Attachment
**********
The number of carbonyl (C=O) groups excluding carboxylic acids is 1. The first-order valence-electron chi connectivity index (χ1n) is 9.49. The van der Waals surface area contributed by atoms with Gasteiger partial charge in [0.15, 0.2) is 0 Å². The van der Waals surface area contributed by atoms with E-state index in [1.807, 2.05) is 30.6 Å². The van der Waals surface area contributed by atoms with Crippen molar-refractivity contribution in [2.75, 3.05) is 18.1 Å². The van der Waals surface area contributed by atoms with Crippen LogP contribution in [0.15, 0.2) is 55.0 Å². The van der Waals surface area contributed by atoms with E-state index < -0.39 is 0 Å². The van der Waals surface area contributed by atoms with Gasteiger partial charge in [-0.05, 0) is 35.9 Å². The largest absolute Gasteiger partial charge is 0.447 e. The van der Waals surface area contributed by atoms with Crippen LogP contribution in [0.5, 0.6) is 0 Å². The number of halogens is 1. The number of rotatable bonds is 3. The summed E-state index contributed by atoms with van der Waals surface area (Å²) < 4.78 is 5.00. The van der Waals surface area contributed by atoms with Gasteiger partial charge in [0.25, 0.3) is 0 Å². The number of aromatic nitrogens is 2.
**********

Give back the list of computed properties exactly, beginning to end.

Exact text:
The number of carbonyl (C=O) groups excluding carboxylic acids is 1. The first-order valence-electron chi connectivity index (χ1n) is 9.49. The van der Waals surface area contributed by atoms with Gasteiger partial charge in [0.15, 0.2) is 0 Å². The van der Waals surface area contributed by atoms with E-state index in [1.807, 2.05) is 30.6 Å². The van der Waals surface area contributed by atoms with Crippen molar-refractivity contribution in [2.75, 3.05) is 18.1 Å². The van der Waals surface area contributed by atoms with Crippen LogP contribution in [0.15, 0.2) is 55.0 Å². The van der Waals surface area contributed by atoms with E-state index < -0.39 is 0 Å². The van der Waals surface area contributed by atoms with Gasteiger partial charge in [-0.05, 0) is 35.9 Å². The largest absolute Gasteiger partial charge is 0.447 e. The van der Waals surface area contributed by atoms with Crippen LogP contribution in [0.5, 0.6) is 0 Å². The number of halogens is 1. The number of rotatable bonds is 3. The summed E-state index contributed by atoms with van der Waals surface area (Å²) < 4.78 is 5.00. The van der Waals surface area contributed by atoms with Gasteiger partial charge in [0.25, 0.3) is 0 Å². The number of aromatic nitrogens is 2.